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Comments for The Disappearing Spoon
The Disappearing Spoon: 03/31/14
My children are growing up around a family and extended community of scientists, mathematicians, and computer programers. Before they were born, when we were newlyweds, we here living in married student housing at Caltech. We were the second generation to do this (my husband's parents having also done this).
At a welcome new graduate students (and their families) dinner, we sat across from a man who would become my husband's best friend. He had done his undergraduate work at Harvard and said off handedly that his ex-roommate was now at Stanford working on a little project called Google.
Last year Google celebrated it's fifteenth anniversary. Since then they three of us (for different reasons and at different times) have moved to the Bay Area. Both men are now working for Google.
It is in this atmosphere that our children have been raised. Mathematics is discussed regularly as my husband has also worked as a math professor, and went through grad school for his PhD in math during their life time.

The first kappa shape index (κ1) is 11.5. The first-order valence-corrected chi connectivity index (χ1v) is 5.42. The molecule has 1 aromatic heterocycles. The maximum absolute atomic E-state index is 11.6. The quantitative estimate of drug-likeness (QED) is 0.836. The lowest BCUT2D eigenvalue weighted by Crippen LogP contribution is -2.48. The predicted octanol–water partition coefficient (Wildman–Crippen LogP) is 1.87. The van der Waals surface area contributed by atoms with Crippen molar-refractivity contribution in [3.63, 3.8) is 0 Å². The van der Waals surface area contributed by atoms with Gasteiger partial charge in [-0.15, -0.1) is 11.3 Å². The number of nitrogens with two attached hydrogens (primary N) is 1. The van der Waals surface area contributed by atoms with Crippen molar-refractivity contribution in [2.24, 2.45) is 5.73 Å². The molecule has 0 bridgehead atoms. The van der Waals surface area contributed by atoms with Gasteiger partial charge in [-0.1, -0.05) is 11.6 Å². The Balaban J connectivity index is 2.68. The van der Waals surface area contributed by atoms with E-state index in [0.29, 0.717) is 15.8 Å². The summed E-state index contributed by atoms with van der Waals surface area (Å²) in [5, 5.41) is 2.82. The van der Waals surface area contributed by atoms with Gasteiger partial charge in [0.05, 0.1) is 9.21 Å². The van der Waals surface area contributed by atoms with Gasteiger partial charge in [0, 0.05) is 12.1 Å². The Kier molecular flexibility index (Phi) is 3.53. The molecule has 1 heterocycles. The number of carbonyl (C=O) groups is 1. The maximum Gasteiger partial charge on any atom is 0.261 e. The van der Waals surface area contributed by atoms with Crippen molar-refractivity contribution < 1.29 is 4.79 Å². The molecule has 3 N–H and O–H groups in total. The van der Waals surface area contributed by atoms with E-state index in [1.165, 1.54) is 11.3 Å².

So it should strike no one as weird that my daughter (whose both grandmothers majored in mathematics at one point or another; we tend to go for multiple degrees) chose Can You Count to a Googol by Robert E. Wells for some fun reading. She chose it already knowing how big a googol is and its inspiration for the search engine's name.
For those that aren't aren't as into math at such a young age, Can You Count to a Googol? is an introduction to numbers and uses real word things in humorous drawings to show the small (one to ten) and how BIG or HOW MANY the larger ones represent.
To answer the title's question, the answer is no. It would physically take too long for a single person to count to a googol one digit at a time.